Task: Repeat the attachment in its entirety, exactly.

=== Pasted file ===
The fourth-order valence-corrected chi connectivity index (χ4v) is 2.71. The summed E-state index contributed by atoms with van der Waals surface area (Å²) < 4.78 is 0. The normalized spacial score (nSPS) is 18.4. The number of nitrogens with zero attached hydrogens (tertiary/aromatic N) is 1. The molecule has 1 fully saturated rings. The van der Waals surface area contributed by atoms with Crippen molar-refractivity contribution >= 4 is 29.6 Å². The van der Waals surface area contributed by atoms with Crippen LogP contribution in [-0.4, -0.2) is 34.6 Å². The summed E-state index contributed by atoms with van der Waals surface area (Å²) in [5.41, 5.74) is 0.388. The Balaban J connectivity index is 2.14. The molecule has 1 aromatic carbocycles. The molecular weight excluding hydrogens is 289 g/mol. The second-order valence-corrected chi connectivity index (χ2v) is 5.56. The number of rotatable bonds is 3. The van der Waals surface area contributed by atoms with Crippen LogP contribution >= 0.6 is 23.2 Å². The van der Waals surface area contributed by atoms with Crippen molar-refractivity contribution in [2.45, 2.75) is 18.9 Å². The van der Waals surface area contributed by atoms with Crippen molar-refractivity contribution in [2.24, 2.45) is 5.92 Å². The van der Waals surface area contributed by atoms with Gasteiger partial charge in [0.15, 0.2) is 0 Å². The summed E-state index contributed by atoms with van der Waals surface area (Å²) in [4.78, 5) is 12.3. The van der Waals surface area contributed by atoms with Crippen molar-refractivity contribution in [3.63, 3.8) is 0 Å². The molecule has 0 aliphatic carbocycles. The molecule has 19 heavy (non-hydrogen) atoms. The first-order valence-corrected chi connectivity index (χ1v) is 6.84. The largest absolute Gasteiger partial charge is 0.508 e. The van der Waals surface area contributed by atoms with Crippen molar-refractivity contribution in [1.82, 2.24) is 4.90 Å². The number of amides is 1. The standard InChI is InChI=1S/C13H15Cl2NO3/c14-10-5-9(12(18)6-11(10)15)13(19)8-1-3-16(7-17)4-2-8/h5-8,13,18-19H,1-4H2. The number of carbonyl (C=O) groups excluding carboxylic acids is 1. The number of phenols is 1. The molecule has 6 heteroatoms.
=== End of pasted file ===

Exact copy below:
The fourth-order valence-corrected chi connectivity index (χ4v) is 2.71. The summed E-state index contributed by atoms with van der Waals surface area (Å²) < 4.78 is 0. The normalized spacial score (nSPS) is 18.4. The number of nitrogens with zero attached hydrogens (tertiary/aromatic N) is 1. The molecule has 1 fully saturated rings. The van der Waals surface area contributed by atoms with Crippen molar-refractivity contribution >= 4 is 29.6 Å². The van der Waals surface area contributed by atoms with Crippen LogP contribution in [-0.4, -0.2) is 34.6 Å². The summed E-state index contributed by atoms with van der Waals surface area (Å²) in [5.41, 5.74) is 0.388. The Balaban J connectivity index is 2.14. The molecule has 1 aromatic carbocycles. The molecular weight excluding hydrogens is 289 g/mol. The second-order valence-corrected chi connectivity index (χ2v) is 5.56. The number of rotatable bonds is 3. The van der Waals surface area contributed by atoms with Crippen LogP contribution >= 0.6 is 23.2 Å². The van der Waals surface area contributed by atoms with Crippen molar-refractivity contribution in [2.45, 2.75) is 18.9 Å². The van der Waals surface area contributed by atoms with Crippen molar-refractivity contribution in [2.24, 2.45) is 5.92 Å². The van der Waals surface area contributed by atoms with Gasteiger partial charge in [0.15, 0.2) is 0 Å². The summed E-state index contributed by atoms with van der Waals surface area (Å²) in [4.78, 5) is 12.3. The van der Waals surface area contributed by atoms with Crippen molar-refractivity contribution in [3.63, 3.8) is 0 Å². The molecule has 0 aliphatic carbocycles. The molecule has 19 heavy (non-hydrogen) atoms. The first-order valence-corrected chi connectivity index (χ1v) is 6.84. The largest absolute Gasteiger partial charge is 0.508 e. The van der Waals surface area contributed by atoms with Crippen molar-refractivity contribution in [1.82, 2.24) is 4.90 Å². The number of amides is 1. The standard InChI is InChI=1S/C13H15Cl2NO3/c14-10-5-9(12(18)6-11(10)15)13(19)8-1-3-16(7-17)4-2-8/h5-8,13,18-19H,1-4H2. The number of carbonyl (C=O) groups excluding carboxylic acids is 1. The number of phenols is 1. The molecule has 6 heteroatoms.